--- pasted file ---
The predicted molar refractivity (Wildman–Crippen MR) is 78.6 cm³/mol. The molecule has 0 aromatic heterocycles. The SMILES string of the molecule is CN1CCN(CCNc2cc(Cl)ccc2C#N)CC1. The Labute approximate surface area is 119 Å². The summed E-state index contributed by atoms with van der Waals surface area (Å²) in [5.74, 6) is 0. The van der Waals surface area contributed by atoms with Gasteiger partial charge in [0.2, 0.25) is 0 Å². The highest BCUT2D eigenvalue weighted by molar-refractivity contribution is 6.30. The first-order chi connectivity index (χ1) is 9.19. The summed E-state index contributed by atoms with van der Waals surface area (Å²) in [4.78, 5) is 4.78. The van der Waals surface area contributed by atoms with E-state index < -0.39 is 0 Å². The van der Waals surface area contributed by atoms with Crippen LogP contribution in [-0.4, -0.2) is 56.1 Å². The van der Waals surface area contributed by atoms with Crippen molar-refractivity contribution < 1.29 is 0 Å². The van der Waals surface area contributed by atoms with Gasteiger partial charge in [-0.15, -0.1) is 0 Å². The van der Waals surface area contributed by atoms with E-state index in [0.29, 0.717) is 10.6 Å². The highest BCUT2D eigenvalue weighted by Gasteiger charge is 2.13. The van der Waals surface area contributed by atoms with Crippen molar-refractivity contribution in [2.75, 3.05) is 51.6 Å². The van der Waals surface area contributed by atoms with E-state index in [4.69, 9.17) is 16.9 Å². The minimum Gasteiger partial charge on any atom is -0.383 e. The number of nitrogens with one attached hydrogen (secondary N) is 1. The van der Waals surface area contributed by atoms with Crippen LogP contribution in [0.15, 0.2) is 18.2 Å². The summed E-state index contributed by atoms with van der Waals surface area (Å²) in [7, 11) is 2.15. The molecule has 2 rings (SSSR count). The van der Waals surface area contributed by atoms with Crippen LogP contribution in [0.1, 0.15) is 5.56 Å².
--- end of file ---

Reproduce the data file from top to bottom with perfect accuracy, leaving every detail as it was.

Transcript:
The predicted molar refractivity (Wildman–Crippen MR) is 78.6 cm³/mol. The molecule has 0 aromatic heterocycles. The SMILES string of the molecule is CN1CCN(CCNc2cc(Cl)ccc2C#N)CC1. The Labute approximate surface area is 119 Å². The summed E-state index contributed by atoms with van der Waals surface area (Å²) in [5.74, 6) is 0. The van der Waals surface area contributed by atoms with Gasteiger partial charge in [0.2, 0.25) is 0 Å². The highest BCUT2D eigenvalue weighted by molar-refractivity contribution is 6.30. The first-order chi connectivity index (χ1) is 9.19. The summed E-state index contributed by atoms with van der Waals surface area (Å²) in [4.78, 5) is 4.78. The van der Waals surface area contributed by atoms with E-state index < -0.39 is 0 Å². The van der Waals surface area contributed by atoms with Crippen LogP contribution in [-0.4, -0.2) is 56.1 Å². The van der Waals surface area contributed by atoms with Crippen molar-refractivity contribution < 1.29 is 0 Å². The van der Waals surface area contributed by atoms with Gasteiger partial charge in [-0.15, -0.1) is 0 Å². The van der Waals surface area contributed by atoms with E-state index in [0.29, 0.717) is 10.6 Å². The highest BCUT2D eigenvalue weighted by Gasteiger charge is 2.13. The van der Waals surface area contributed by atoms with Crippen molar-refractivity contribution in [2.75, 3.05) is 51.6 Å². The van der Waals surface area contributed by atoms with E-state index in [4.69, 9.17) is 16.9 Å². The minimum Gasteiger partial charge on any atom is -0.383 e. The number of nitrogens with one attached hydrogen (secondary N) is 1. The van der Waals surface area contributed by atoms with Crippen LogP contribution in [0.15, 0.2) is 18.2 Å². The summed E-state index contributed by atoms with van der Waals surface area (Å²) in [7, 11) is 2.15. The molecule has 2 rings (SSSR count). The van der Waals surface area contributed by atoms with Crippen LogP contribution in [0.1, 0.15) is 5.56 Å².